It’s hard to find anyone who hasn’t had Jehovah’s Witnesses knock on their front door.
No matter your religious convictions, there’s good reason to make them feel welcome.
The Tucson Convention and Visitors Bureau says this year’s conference will pump nearly $6-million into the local economy.
Witnesses say they’re happy to visit Tucson, because they feel welcome.
As for knocking on doors, Congregational Elder Rob Soler says he occasionally encounters feisty dogs, but most of time, people are glad to listen.
“It all goes back to the command Jesus gave to Christians, go make disciples,” explains Soler. “He said that in Mathew 28:19-20. So we consider that command to be a literal injunction on Christians to go out and talk to their neighbors about what they’ve learned.”
Soler says Witnesses believe the end of the world will come soon, hence the theme of this year’s conference, ‘Deliverance by God’s Kingdom Is at Hand’.
He says Jehovah’s Witnesses are not out to force people to convert.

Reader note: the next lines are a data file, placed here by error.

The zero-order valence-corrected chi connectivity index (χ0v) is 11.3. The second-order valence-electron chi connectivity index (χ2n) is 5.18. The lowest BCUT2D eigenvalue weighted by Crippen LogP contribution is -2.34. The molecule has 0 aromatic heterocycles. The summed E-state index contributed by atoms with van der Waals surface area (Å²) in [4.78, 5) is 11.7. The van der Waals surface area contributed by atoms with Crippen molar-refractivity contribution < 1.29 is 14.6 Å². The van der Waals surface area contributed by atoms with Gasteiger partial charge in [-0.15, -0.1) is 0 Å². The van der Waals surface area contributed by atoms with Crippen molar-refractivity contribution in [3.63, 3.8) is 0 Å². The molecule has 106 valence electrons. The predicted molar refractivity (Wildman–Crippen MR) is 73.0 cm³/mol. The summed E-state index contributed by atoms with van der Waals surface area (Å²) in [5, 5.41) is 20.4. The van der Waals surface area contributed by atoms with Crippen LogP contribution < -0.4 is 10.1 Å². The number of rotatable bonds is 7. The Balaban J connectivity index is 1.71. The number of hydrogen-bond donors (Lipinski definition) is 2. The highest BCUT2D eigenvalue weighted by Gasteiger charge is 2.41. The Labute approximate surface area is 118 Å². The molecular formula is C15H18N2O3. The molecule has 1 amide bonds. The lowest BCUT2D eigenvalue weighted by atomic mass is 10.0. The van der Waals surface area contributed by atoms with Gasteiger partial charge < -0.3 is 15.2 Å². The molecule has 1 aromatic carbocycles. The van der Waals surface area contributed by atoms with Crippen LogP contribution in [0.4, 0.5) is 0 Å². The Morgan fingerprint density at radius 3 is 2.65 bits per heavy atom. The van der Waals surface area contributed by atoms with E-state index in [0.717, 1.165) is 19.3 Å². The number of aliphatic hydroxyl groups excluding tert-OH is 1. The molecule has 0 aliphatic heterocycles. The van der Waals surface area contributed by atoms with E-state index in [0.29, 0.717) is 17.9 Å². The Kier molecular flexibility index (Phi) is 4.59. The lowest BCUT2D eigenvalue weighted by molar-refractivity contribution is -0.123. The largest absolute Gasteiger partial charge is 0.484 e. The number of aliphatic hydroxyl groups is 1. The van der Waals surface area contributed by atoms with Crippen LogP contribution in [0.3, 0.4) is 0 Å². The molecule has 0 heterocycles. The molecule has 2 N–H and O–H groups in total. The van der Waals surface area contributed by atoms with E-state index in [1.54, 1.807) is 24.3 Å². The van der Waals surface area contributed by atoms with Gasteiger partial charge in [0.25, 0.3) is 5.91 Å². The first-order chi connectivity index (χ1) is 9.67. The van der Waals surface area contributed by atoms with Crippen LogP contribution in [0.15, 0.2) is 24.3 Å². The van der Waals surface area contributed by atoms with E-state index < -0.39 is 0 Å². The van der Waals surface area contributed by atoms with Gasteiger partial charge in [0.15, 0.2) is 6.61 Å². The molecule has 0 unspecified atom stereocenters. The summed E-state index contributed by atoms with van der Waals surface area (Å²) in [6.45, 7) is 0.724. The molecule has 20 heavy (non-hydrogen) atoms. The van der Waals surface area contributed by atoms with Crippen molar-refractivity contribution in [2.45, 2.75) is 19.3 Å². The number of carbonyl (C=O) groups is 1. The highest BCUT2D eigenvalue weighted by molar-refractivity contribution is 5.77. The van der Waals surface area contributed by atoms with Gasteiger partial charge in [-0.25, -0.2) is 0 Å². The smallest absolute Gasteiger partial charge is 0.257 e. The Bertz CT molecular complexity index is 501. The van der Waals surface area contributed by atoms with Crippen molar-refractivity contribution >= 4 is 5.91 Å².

“We merely come by to discuss Bible topics with our neighbors,” he adds. “If they choose to listen to us, or not, it’s totally up to them.”
Jehovah’s Witnesses take their name from Biblical passages, Jehovah being the name used for God, and witnesses from Isaiah, “where God says his worshipers are his witnesses.”
They began knocking on doors in the late 1800s, the tradition starting with a group of Bible students.
They regard the Bible as accurate and true, but they also believe scripture should speak for itself.
“If you look at the account in Genesis, you’ll notice that it wasn’t referring to days in terms of 24 hour periods,” explains Soler, referring to the Biblical account of the beginning of the world.” Instead, it referred to 6 creative periods called days, in the same sense that I would say that something happened in my father’s day.”
All sessions at the Tucson Convention Center are open to the public, and no collection will be taken